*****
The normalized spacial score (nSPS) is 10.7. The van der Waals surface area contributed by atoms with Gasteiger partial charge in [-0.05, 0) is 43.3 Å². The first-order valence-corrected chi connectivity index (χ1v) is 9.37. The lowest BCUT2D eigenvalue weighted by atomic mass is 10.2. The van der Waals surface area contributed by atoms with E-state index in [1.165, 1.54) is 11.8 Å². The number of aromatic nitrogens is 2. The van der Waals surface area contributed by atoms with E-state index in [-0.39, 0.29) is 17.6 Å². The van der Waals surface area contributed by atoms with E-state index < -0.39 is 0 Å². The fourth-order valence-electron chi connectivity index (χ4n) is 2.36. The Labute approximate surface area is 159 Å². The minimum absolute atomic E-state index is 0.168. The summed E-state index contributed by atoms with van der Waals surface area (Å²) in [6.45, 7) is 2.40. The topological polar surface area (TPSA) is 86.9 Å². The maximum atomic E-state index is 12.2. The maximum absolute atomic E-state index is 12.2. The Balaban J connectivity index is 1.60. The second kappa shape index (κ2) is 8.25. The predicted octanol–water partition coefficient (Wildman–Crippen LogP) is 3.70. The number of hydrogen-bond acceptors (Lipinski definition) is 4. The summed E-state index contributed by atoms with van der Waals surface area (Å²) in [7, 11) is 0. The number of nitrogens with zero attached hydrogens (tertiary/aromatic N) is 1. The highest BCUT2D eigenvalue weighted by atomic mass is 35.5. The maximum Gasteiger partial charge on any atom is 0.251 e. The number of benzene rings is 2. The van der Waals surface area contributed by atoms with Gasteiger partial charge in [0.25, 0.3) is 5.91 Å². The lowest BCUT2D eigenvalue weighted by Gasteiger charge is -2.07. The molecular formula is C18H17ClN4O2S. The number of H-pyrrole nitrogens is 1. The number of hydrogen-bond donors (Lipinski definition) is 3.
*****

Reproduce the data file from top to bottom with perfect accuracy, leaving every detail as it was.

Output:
The normalized spacial score (nSPS) is 10.7. The van der Waals surface area contributed by atoms with Gasteiger partial charge in [-0.05, 0) is 43.3 Å². The first-order valence-corrected chi connectivity index (χ1v) is 9.37. The lowest BCUT2D eigenvalue weighted by atomic mass is 10.2. The van der Waals surface area contributed by atoms with E-state index in [1.165, 1.54) is 11.8 Å². The number of aromatic nitrogens is 2. The van der Waals surface area contributed by atoms with E-state index in [-0.39, 0.29) is 17.6 Å². The van der Waals surface area contributed by atoms with E-state index < -0.39 is 0 Å². The fourth-order valence-electron chi connectivity index (χ4n) is 2.36. The Labute approximate surface area is 159 Å². The minimum absolute atomic E-state index is 0.168. The summed E-state index contributed by atoms with van der Waals surface area (Å²) in [6.45, 7) is 2.40. The topological polar surface area (TPSA) is 86.9 Å². The maximum atomic E-state index is 12.2. The maximum absolute atomic E-state index is 12.2. The Balaban J connectivity index is 1.60. The second kappa shape index (κ2) is 8.25. The predicted octanol–water partition coefficient (Wildman–Crippen LogP) is 3.70. The number of hydrogen-bond acceptors (Lipinski definition) is 4. The summed E-state index contributed by atoms with van der Waals surface area (Å²) in [7, 11) is 0. The number of nitrogens with zero attached hydrogens (tertiary/aromatic N) is 1. The highest BCUT2D eigenvalue weighted by atomic mass is 35.5. The maximum Gasteiger partial charge on any atom is 0.251 e. The number of benzene rings is 2. The van der Waals surface area contributed by atoms with Gasteiger partial charge in [0.25, 0.3) is 5.91 Å². The lowest BCUT2D eigenvalue weighted by Gasteiger charge is -2.07. The molecular formula is C18H17ClN4O2S. The number of H-pyrrole nitrogens is 1. The number of hydrogen-bond donors (Lipinski definition) is 3.